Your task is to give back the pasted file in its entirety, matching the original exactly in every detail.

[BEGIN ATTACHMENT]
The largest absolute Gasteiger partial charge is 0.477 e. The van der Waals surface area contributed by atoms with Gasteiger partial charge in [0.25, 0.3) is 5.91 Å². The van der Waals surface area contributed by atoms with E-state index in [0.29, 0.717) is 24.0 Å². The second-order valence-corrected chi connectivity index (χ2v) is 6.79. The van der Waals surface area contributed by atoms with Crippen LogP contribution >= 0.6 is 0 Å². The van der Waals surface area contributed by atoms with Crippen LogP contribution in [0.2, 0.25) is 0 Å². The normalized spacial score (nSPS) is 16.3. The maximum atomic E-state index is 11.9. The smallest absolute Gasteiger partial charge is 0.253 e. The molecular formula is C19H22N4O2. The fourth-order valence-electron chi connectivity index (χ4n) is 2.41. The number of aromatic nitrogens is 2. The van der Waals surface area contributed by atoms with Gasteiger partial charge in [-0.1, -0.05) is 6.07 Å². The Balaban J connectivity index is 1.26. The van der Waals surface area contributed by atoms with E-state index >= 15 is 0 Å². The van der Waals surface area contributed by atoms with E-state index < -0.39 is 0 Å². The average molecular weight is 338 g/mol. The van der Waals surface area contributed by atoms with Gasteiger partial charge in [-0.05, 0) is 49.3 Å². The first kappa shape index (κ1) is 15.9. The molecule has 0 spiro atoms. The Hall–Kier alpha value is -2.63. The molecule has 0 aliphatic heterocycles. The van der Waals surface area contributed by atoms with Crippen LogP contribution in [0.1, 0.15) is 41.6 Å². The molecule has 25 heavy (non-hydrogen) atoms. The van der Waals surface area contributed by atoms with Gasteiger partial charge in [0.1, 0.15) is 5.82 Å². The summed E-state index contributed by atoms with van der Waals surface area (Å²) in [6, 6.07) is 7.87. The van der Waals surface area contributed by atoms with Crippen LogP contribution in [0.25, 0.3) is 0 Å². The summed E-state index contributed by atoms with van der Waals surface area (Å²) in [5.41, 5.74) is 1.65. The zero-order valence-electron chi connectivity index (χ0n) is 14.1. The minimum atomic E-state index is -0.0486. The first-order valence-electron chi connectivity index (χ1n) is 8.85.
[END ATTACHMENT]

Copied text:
The largest absolute Gasteiger partial charge is 0.477 e. The van der Waals surface area contributed by atoms with Gasteiger partial charge in [0.25, 0.3) is 5.91 Å². The van der Waals surface area contributed by atoms with E-state index in [0.29, 0.717) is 24.0 Å². The second-order valence-corrected chi connectivity index (χ2v) is 6.79. The van der Waals surface area contributed by atoms with Crippen LogP contribution >= 0.6 is 0 Å². The van der Waals surface area contributed by atoms with Crippen LogP contribution in [0.2, 0.25) is 0 Å². The normalized spacial score (nSPS) is 16.3. The maximum atomic E-state index is 11.9. The smallest absolute Gasteiger partial charge is 0.253 e. The molecular formula is C19H22N4O2. The fourth-order valence-electron chi connectivity index (χ4n) is 2.41. The number of aromatic nitrogens is 2. The van der Waals surface area contributed by atoms with Gasteiger partial charge in [-0.1, -0.05) is 6.07 Å². The Balaban J connectivity index is 1.26. The van der Waals surface area contributed by atoms with E-state index >= 15 is 0 Å². The van der Waals surface area contributed by atoms with E-state index < -0.39 is 0 Å². The average molecular weight is 338 g/mol. The van der Waals surface area contributed by atoms with Gasteiger partial charge in [-0.05, 0) is 49.3 Å². The first kappa shape index (κ1) is 15.9. The molecule has 0 spiro atoms. The Hall–Kier alpha value is -2.63. The molecule has 0 aliphatic heterocycles. The van der Waals surface area contributed by atoms with Crippen LogP contribution in [0.1, 0.15) is 41.6 Å². The molecule has 25 heavy (non-hydrogen) atoms. The van der Waals surface area contributed by atoms with Gasteiger partial charge in [0.1, 0.15) is 5.82 Å². The summed E-state index contributed by atoms with van der Waals surface area (Å²) in [6, 6.07) is 7.87. The van der Waals surface area contributed by atoms with Crippen LogP contribution in [0.25, 0.3) is 0 Å². The summed E-state index contributed by atoms with van der Waals surface area (Å²) in [5.41, 5.74) is 1.65. The zero-order valence-electron chi connectivity index (χ0n) is 14.1. The minimum atomic E-state index is -0.0486. The first-order valence-electron chi connectivity index (χ1n) is 8.85.